Sunday, May 29, 2016

Another Pilfering Lawyer Pinched By Manhattan DA Joins Prison Parade, Gets 2 1/3-To-7 Years In State Slammer For $800K+ Swindle; Victims Include Two Dead Clients, Heirs, Parties In Real Estate Deal

From the Office of the New York County (Manhattan) District Attorney:
  • Manhattan District Attorney Cyrus R. Vance, Jr., [] announced the sentencing of JOHN TODOROVICH, 63, an attorney, to 2 ⅓-to-7 years in state prison for stealing more than $800,000 from two former clients’ estate accounts and a deposit owed to a former client related to the sale of his apartment.(1) On April 4, 2016, the defendant pleaded guilty in New York State Supreme Court to two counts of Grand Larceny in the Second Degree and on April 25, 2016 the defendant pleaded guilty in New York State Supreme Court to one additional count of Grand Larceny in the Second Degree.

    “John Todorovich took an oath to act in his clients’ best interests, but he violated that oath by draining their accounts,” said District Attorney Vance. “Theft and fraud committed by attorneys erodes confidence in the entire legal profession. I thank the prosecutors in my Office’s Financial Frauds Bureau for putting a stop to this theft and I encourage anyone who believes that he or she may have been the victim of this type of fraud to call my Office’s Financial Frauds hotline at 212-335-8900.”

    As admitted in the defendant’s guilty plea, TODOROVICH, who specialized in trusts and estates as well as real estate transactions, previously owned John B. Todorovich, a law practice previously located at 355 Lexington Avenue in Midtown. On April 26, 2010, while serving as the co-executor of the estate of a former client, the defendant stole $267,000 from the estate’s account by transferring the money into his business and personal accounts. In a second theft, from August 12, 2011 to July 31, 2012, while serving as the executor of the estate of a former client, TODOROVICH stole approximately $368,000 in a similar manner.

    On August 16, 2012, TODOROVICH was representing the seller of a property located at 83 East 7th Street. A potential buyer provided the defendant with a check for $220,000 as a deposit for the property to be held in escrow. Instead, TODOROVICH deposited the check into his Interest on Lawyer Accounts and, over the next two months, made numerous transfers of the funds to his personal accounts, depleting the deposit almost entirely.

    TODOROVICH spent more than $800,000 of the stolen money on personal expenses, including memberships to country clubs and car payments for a Mercedes.
Source: DA Vance: John Todorovich Sentenced To 2 1/3-To-7 Years In State Prison For Stealing More Than $800,000 (Attorney Convicted of Stealing From Estate and Escrow Accounts).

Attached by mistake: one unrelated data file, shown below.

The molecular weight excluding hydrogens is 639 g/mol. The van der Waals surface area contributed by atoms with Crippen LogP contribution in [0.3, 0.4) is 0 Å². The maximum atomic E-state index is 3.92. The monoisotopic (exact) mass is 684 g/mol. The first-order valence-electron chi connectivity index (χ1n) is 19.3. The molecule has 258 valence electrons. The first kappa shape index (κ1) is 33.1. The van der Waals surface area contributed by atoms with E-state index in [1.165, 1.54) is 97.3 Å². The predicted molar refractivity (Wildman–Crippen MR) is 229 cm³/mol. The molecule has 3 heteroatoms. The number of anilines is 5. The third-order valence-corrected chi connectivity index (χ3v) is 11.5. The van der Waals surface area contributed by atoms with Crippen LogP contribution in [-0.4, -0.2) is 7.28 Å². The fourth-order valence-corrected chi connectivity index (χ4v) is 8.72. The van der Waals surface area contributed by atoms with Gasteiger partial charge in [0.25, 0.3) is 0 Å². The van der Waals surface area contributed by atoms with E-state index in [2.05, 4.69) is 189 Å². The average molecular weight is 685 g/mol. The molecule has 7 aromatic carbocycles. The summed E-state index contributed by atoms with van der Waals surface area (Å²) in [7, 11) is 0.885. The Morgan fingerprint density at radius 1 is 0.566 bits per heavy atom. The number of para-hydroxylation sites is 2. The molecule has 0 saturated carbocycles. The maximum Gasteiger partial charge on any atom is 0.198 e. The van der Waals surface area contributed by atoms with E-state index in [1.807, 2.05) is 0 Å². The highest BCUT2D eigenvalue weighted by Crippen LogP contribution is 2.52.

See, generally, Frederick Miller, "If You Can't Trust Your Lawyer .... ?", 138 Univ. of Pennsylvania Law Rev. 785 (1990) for more on the apparent, long-standing tolerance for deceit by many in the legal profession:
  • This tolerance to deception is encouraged by the profession's institutional civility. Seldom is a fig called a fig, or a shyster a shyster. No, our euphemisms are wonderfully polite: "frivolous conduct," or a "lack of candor;" or "law-office failure;" or, heaven forbid, a "peculation," a "defalcation," or a "negative balance" in a law firms's trust account.

    There is also widespread reluctance on the part of lawyers --- again, some lawyers --- to discuss publicly, much less acknowledge, that they have colleagues who engage in deceit and unprofessional conduct.

    This reluctance is magnified when the brand of deceit involves the theft of client money and property, notwithstanding that most lawyers would agree that stealing from clients is the ultimate ethical transgression.[...] The fact is, however, that theft of client property is not an insignificant or isolated problem within the legal profession. Indeed, it is a hounding phenomenon nationwide, and probably the principal reason why most lawyers nationwide are disbarred from the practice of law.
(1) The Lawyers’ Fund For Client Protection Of the State of New York manages and distributes money collected from annual dues paid by members of the state bar to members of the public who have sustained a financial loss caused by the dishonest conduct of a member of the New York bar acting as an attorney or a fiduciary.

For similar "attorney ripoff reimbursement funds" that attempt to clean up the financial mess created by the dishonest conduct of lawyers licensed in other states and Canada, see:
Maps available courtesy of The National Client Protection Organization, Inc.

See generally:
  • N.Y. fund for cheated clients wants thieving lawyers disbarred, a July, 2015 Associated Press story on this Fund reporting that the Fund's executive director, among other things, is calling for prompt referral to the local district attorney when the disciplinary committee has uncontested evidence of theft by a lawyer injuring a client or an admission of culpability;

    When Lawyers Steal the Escrow, a June, 2005 New York Times story describing some cases of client reimbursements ("With real estate business surging and down-payment amounts rising with home prices, the temptation for a lawyer to filch money from a bulging escrow account and later repay it with other clients' money has never been greater, said lawyers who monitor the thefts."),

    Thieving Lawyers Draining Client Security Funds, a December, 1991 New York Times story that gives some-real life examples of how client security funds deal with claims and the pressures the administrators of those funds may feel when left insufficiently financed as a result of the misconduct of a handful of lawyer/scoundrels.